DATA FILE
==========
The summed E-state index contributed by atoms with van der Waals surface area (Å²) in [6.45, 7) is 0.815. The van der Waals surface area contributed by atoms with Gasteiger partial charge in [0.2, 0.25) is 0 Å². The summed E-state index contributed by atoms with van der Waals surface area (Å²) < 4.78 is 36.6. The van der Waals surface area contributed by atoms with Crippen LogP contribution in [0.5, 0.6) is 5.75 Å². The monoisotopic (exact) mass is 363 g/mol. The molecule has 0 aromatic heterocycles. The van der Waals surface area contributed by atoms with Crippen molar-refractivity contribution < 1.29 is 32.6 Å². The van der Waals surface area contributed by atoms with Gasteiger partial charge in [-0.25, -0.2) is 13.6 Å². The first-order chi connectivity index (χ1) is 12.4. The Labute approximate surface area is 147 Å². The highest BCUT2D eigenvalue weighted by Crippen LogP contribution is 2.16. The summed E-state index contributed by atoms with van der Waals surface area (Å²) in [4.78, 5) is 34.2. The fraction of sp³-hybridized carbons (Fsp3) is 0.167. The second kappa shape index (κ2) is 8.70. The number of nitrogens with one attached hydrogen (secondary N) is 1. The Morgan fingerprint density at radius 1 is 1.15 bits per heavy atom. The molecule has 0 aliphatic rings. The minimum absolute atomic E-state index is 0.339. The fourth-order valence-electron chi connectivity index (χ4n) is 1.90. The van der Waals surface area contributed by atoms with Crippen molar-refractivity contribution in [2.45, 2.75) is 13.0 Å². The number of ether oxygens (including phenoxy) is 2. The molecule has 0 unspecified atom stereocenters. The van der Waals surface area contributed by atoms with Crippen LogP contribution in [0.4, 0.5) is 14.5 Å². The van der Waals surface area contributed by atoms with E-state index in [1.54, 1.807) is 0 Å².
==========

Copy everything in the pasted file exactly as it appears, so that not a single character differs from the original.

The summed E-state index contributed by atoms with van der Waals surface area (Å²) in [6.45, 7) is 0.815. The van der Waals surface area contributed by atoms with Gasteiger partial charge in [0.2, 0.25) is 0 Å². The summed E-state index contributed by atoms with van der Waals surface area (Å²) < 4.78 is 36.6. The van der Waals surface area contributed by atoms with Crippen LogP contribution in [0.5, 0.6) is 5.75 Å². The monoisotopic (exact) mass is 363 g/mol. The molecule has 0 aromatic heterocycles. The van der Waals surface area contributed by atoms with Crippen molar-refractivity contribution < 1.29 is 32.6 Å². The van der Waals surface area contributed by atoms with Gasteiger partial charge in [-0.25, -0.2) is 13.6 Å². The first-order chi connectivity index (χ1) is 12.4. The Labute approximate surface area is 147 Å². The highest BCUT2D eigenvalue weighted by Crippen LogP contribution is 2.16. The summed E-state index contributed by atoms with van der Waals surface area (Å²) in [4.78, 5) is 34.2. The fraction of sp³-hybridized carbons (Fsp3) is 0.167. The second kappa shape index (κ2) is 8.70. The number of nitrogens with one attached hydrogen (secondary N) is 1. The Morgan fingerprint density at radius 1 is 1.15 bits per heavy atom. The molecule has 0 aliphatic rings. The minimum absolute atomic E-state index is 0.339. The fourth-order valence-electron chi connectivity index (χ4n) is 1.90. The van der Waals surface area contributed by atoms with Crippen molar-refractivity contribution in [2.45, 2.75) is 13.0 Å². The number of ether oxygens (including phenoxy) is 2. The molecule has 0 unspecified atom stereocenters. The van der Waals surface area contributed by atoms with Crippen LogP contribution in [0.4, 0.5) is 14.5 Å². The van der Waals surface area contributed by atoms with E-state index in [1.54, 1.807) is 0 Å².